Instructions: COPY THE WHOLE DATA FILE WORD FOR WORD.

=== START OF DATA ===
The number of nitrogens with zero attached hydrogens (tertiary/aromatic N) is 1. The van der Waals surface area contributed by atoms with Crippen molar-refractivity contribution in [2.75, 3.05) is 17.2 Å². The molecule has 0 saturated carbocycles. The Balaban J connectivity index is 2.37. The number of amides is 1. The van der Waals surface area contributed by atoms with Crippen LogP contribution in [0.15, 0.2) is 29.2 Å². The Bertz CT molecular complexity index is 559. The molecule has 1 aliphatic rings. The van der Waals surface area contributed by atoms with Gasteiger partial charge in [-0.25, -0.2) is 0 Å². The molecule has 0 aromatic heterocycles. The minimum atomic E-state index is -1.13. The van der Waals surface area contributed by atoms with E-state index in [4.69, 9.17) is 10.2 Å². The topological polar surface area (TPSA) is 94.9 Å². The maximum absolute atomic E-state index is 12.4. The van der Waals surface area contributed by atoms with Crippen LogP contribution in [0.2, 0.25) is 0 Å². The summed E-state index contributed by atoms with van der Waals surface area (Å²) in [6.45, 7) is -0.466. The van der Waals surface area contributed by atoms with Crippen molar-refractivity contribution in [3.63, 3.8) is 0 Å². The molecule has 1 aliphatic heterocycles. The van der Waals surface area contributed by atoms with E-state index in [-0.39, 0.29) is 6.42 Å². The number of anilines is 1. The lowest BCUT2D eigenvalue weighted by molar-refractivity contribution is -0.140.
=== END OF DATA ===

The number of nitrogens with zero attached hydrogens (tertiary/aromatic N) is 1. The van der Waals surface area contributed by atoms with Crippen molar-refractivity contribution in [2.75, 3.05) is 17.2 Å². The molecule has 0 saturated carbocycles. The Balaban J connectivity index is 2.37. The number of amides is 1. The van der Waals surface area contributed by atoms with Crippen LogP contribution in [0.15, 0.2) is 29.2 Å². The Bertz CT molecular complexity index is 559. The molecule has 1 aliphatic rings. The van der Waals surface area contributed by atoms with Gasteiger partial charge in [-0.25, -0.2) is 0 Å². The molecule has 0 aromatic heterocycles. The minimum atomic E-state index is -1.13. The van der Waals surface area contributed by atoms with E-state index in [4.69, 9.17) is 10.2 Å². The topological polar surface area (TPSA) is 94.9 Å². The maximum absolute atomic E-state index is 12.4. The van der Waals surface area contributed by atoms with Crippen LogP contribution in [0.2, 0.25) is 0 Å². The summed E-state index contributed by atoms with van der Waals surface area (Å²) in [6.45, 7) is -0.466. The van der Waals surface area contributed by atoms with Crippen molar-refractivity contribution in [3.63, 3.8) is 0 Å². The molecule has 1 aliphatic heterocycles. The van der Waals surface area contributed by atoms with E-state index in [-0.39, 0.29) is 6.42 Å². The number of anilines is 1. The lowest BCUT2D eigenvalue weighted by molar-refractivity contribution is -0.140.